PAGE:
The Antarctic Odyssey was the start of my journey into adventure racing and blogging. I wrote a series of post that charted my adventure from start to completion of my Antarctic Odyssey. This post is part of the series.
Conversations with the uninitiated: back by popular demand. Banter: the playful and friendly exchange of teasing remarks. I think that it can be said that there is a fair amount of banter going on between my ultra uninitiated friend and myself. It is fun and it is interesting to see things from his perspective. It is probably also keeping me grounded, giving me pause for thought, and it is probably contributing to that healthy dollop of nerves that I am feeling.
For the first time ever I have had a ‘race anxiety dream’ – thanks D.
In all fairness to D, he is not the only one ‘giving me the willies’. As you will see other are contributing also.
A recent email exchange:
Me: Mental psyching up has now started. ‘The Antarctic Ice Marathon is the only marathon event within the Antarctic Circle on mainland Antarctica’.
Me: ‘The Ice Marathon takes place approximately two thousand kilometres further south than other marathon events, which all take place in the South Shetland Islands area. It represents a truly genuine Antarctic marathon challenge’.
D: It’s so bloody cold even penguins don’t go there.
Unless…..Mad Penguins and Scots girls out in the midday howling Antarctic gale….. doesn’t quite scan as Noel’s but I feel sure he would appreciate the sentiment!!!
Mad penguins and Scots girls: it has been a long while since anyone referred to me as a girl, thanks D. However, I think that it was perhaps it was not so much flattery as the concept of madness, maybe even foolhardiness that was real point here.
Penguins and madness do seem to be a bit of a theme. Another friend reminded me about the Werner Hezog film Encounters at the End of the World and ‘deranged’ (disorientated) penguin which walks in the wrong direction, away from the colony, and in the opposite direction to the coastal feeding grounds, heading deeper into Antarctica towards the mountains and certain death.
When I say to people what I am doing in November the response tends to be: ‘you’re mad’, laughter, silence or any combination of the three. It is usually followed by the question ‘why? The glib answer is, ‘because I can’, but am I mad or foolhardy?
Much has been written and quoted over the centuries about the co-relation of madness and genius, greatness and creativity. There are also some that associate madness with life. I could fill pages with numerous quotes, but and there are three in particular that seem appropriate to this and which pick up on ideas that have appeared in previous posts. Emile M Cioran, (philosopher & essayist) wrote, ‘We derive our vitality from our store of madness’. This links to what I was getting at when I said that running enhances my life. It makes me feel more vital and gives me greater energy for life.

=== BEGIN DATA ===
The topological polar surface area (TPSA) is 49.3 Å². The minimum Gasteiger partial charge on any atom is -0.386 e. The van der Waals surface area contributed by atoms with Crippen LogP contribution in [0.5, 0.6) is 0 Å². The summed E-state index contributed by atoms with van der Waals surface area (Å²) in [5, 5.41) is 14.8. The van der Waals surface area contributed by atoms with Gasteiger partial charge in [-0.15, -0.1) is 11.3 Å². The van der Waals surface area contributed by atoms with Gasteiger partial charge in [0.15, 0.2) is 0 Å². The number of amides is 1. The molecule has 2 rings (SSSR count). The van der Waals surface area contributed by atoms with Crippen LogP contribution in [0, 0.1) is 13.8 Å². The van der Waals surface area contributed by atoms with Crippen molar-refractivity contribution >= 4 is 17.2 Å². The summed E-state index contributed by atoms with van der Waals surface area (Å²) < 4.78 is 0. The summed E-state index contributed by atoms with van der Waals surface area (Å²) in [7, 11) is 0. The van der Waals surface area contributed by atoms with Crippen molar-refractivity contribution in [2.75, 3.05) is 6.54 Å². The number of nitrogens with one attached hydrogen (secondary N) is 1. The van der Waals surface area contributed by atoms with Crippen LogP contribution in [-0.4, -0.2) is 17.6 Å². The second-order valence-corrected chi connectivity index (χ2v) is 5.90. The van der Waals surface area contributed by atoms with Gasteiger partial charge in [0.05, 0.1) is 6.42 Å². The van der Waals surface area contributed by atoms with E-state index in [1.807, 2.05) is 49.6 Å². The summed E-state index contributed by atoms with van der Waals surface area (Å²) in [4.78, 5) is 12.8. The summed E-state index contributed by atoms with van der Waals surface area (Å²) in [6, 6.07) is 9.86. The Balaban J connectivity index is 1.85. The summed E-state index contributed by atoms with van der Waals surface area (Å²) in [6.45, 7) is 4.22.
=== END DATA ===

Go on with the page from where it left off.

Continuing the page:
Nikos Kazantzakis, (writer and philosopher) stated, ‘a person needs a little madness, or else they never dare cut the rope and be free’. My nature is quite risk averse, which on the surface is at odds with my decision to go and run many miles in an extreme environment. But that is my rope cutting: running is my freedom and running in wild and free places intensify that sense of freedom and cut the rope that is my risk aversion.
Am I mad?
Perhaps a little, but I would far rather be a little mad and seek new experiences and push my boundaries. The final quote is from Robin Williams, ‘You are only given a little spark of madness. You must not lose it’. I think I can safely say I am in no danger of losing my spark.
So, am I foolhardy?
I am a project manager. I organise; I am a self-confessed control freak; I have borderline OCD and I research and analyse everything to the minutest detail. I did not decide the run in Antarctica on a whim, I have researched it, I have planned for it and I have trained for it. It is an environment and a distance that has to be respected. I don’t want to be Werner Herzog’s penguin. There is one thing I have not managed to train for: the cold. Unlike certain ‘royals’ I do not have the connections to be able to spend 24 hours in an environment chamber. Hopefully, my kit; which is the same kit that a certain royal personage has been supplied with (Helly Hansen have provided the kit for the Walking with the Wounded challenge); and my strength and stamina will deal with the environment.
Why then am I beginning feeling the ‘willies’?
Exam nerves; have I done enough, trained enough: a bit.
Fear of frostbite: a little.
Fear of failing: a little.
Mad penguins: quite possibly.
My dog tag? The company that has insured me for my trip with maximum, extreme sport and worldwide cover sent me a dog tag. It is a marketing gimmick, and it prompted my husband to say, ‘Is that so they can identify you when they dig you out of the snow in 1000 years?’ It has given me pause for thought.
References to horror stories and movies: maybe. My husband has told me that I have to read H P Lovecraft’s At the Mountains of Madness; and has made a couple of rather amusing references to the movie The Thing (the original and the re-make): the images tell the story.
Many athletes say that nerves are good, that you harness them and see them as positive and use them to focus you. So that is what I shall endeavour to do.
I will not be reading the Lovecraft.
I will not be Herzog’s deranged penguin (is there a mantra there?).
And D, the shivering penguins are definitely nixed.